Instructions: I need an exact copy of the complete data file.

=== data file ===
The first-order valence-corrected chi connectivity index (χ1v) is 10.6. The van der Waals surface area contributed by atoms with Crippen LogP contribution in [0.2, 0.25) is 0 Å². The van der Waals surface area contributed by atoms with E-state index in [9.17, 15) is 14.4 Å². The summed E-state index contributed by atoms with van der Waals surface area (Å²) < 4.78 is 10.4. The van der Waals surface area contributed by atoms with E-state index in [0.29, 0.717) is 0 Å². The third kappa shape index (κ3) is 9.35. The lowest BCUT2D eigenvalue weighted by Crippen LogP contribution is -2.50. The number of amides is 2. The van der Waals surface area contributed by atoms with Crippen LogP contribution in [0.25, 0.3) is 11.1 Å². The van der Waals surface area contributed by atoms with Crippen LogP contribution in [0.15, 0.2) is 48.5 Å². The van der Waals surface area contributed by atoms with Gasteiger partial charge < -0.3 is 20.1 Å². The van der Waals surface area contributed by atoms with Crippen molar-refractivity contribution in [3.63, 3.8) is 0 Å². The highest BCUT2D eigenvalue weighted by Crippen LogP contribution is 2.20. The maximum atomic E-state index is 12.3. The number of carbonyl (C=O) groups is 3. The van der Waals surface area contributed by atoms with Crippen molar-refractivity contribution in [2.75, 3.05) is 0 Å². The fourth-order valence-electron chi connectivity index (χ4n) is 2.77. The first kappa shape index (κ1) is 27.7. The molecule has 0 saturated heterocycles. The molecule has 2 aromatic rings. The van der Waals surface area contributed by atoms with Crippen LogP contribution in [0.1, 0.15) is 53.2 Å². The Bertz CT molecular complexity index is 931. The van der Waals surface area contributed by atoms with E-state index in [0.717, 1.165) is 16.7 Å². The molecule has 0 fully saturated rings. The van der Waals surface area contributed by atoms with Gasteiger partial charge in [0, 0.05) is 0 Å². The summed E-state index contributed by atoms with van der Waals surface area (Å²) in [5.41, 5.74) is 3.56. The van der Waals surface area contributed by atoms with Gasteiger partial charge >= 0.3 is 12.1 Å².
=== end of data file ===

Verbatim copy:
The first-order valence-corrected chi connectivity index (χ1v) is 10.6. The van der Waals surface area contributed by atoms with Crippen LogP contribution in [0.2, 0.25) is 0 Å². The van der Waals surface area contributed by atoms with E-state index in [9.17, 15) is 14.4 Å². The summed E-state index contributed by atoms with van der Waals surface area (Å²) < 4.78 is 10.4. The van der Waals surface area contributed by atoms with E-state index in [0.29, 0.717) is 0 Å². The third kappa shape index (κ3) is 9.35. The lowest BCUT2D eigenvalue weighted by Crippen LogP contribution is -2.50. The number of amides is 2. The van der Waals surface area contributed by atoms with Crippen LogP contribution in [0.25, 0.3) is 11.1 Å². The van der Waals surface area contributed by atoms with Crippen LogP contribution in [0.15, 0.2) is 48.5 Å². The van der Waals surface area contributed by atoms with Gasteiger partial charge < -0.3 is 20.1 Å². The van der Waals surface area contributed by atoms with Crippen molar-refractivity contribution in [3.63, 3.8) is 0 Å². The highest BCUT2D eigenvalue weighted by Crippen LogP contribution is 2.20. The maximum atomic E-state index is 12.3. The number of carbonyl (C=O) groups is 3. The van der Waals surface area contributed by atoms with Crippen molar-refractivity contribution in [2.75, 3.05) is 0 Å². The fourth-order valence-electron chi connectivity index (χ4n) is 2.77. The first kappa shape index (κ1) is 27.7. The molecule has 0 saturated heterocycles. The molecule has 2 aromatic rings. The van der Waals surface area contributed by atoms with Crippen LogP contribution in [0.1, 0.15) is 53.2 Å². The Bertz CT molecular complexity index is 931. The van der Waals surface area contributed by atoms with E-state index in [0.717, 1.165) is 16.7 Å². The molecule has 0 fully saturated rings. The van der Waals surface area contributed by atoms with Gasteiger partial charge in [0, 0.05) is 0 Å². The summed E-state index contributed by atoms with van der Waals surface area (Å²) in [5.41, 5.74) is 3.56. The van der Waals surface area contributed by atoms with Gasteiger partial charge >= 0.3 is 12.1 Å².